Cocaine and cannabis abuse in the UK: psychological effects, social prevalence and treatment
- Forensic Research & Criminology International Journal
Andrew O’Hagan, Zoe Shiels
Cocaine is amongst the most highly addictive drugs used worldwide and its expanding demand in the UK is causing it to become an increasingly, problematic drug.1Cannabis abuse is a large scale phenomenon and its growth and cultivation within the UK has developed greatly throughout the years.2Both cocaine and cannabis since their first use and identification, have both been found to have many different effects and long term risks to health, which is the reason for their illegality. This paper views aspects of their history and origin and their psychological effects on a user, both short-term and long-term. Using relevant statistics, this paper also considers how age, sex, environments and social situations can cause different levels of abuse of these drugs. A thorough understanding of the effects and prevalence of these two major illicit drugs, can allow treatment and prevention programmes to be constructed with a clearer understanding of their target groups.3 This review pursues a conclusion on whether these programmes can be sufficient in not only reducing the abuse of these illicit drugs, but to also bring about social change and to prevent subsequent divesting effects including homelessness and suicide from occurring as frequently as they do today.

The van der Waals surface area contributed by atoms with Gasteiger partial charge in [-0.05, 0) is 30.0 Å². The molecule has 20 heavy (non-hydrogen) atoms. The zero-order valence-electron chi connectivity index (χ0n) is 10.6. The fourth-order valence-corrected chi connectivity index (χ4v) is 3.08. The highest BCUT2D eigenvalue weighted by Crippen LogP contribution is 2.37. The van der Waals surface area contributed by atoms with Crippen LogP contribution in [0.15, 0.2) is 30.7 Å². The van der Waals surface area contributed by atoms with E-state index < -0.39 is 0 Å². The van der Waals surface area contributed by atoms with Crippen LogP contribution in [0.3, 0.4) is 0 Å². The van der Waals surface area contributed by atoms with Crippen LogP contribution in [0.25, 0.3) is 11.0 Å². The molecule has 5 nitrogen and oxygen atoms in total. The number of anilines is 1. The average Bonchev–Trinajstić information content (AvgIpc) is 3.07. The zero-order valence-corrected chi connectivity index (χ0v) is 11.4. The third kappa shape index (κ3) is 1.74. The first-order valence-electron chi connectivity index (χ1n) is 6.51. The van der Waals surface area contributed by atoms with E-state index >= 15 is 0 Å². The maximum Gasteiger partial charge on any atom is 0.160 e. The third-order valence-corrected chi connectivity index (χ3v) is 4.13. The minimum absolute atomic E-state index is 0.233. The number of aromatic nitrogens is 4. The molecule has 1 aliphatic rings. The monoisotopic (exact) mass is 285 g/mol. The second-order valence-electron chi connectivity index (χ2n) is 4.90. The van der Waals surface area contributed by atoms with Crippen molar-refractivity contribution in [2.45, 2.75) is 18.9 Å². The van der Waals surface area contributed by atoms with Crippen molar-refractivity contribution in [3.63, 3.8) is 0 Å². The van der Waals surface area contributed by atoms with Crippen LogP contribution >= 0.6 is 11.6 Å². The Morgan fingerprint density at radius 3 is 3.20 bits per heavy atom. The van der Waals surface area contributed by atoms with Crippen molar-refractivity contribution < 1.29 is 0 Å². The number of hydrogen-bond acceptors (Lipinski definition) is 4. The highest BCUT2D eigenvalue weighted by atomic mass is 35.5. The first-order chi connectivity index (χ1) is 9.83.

cocaine and cannabis, psychological effects, prevalence, treatment and prevention, illicit drugs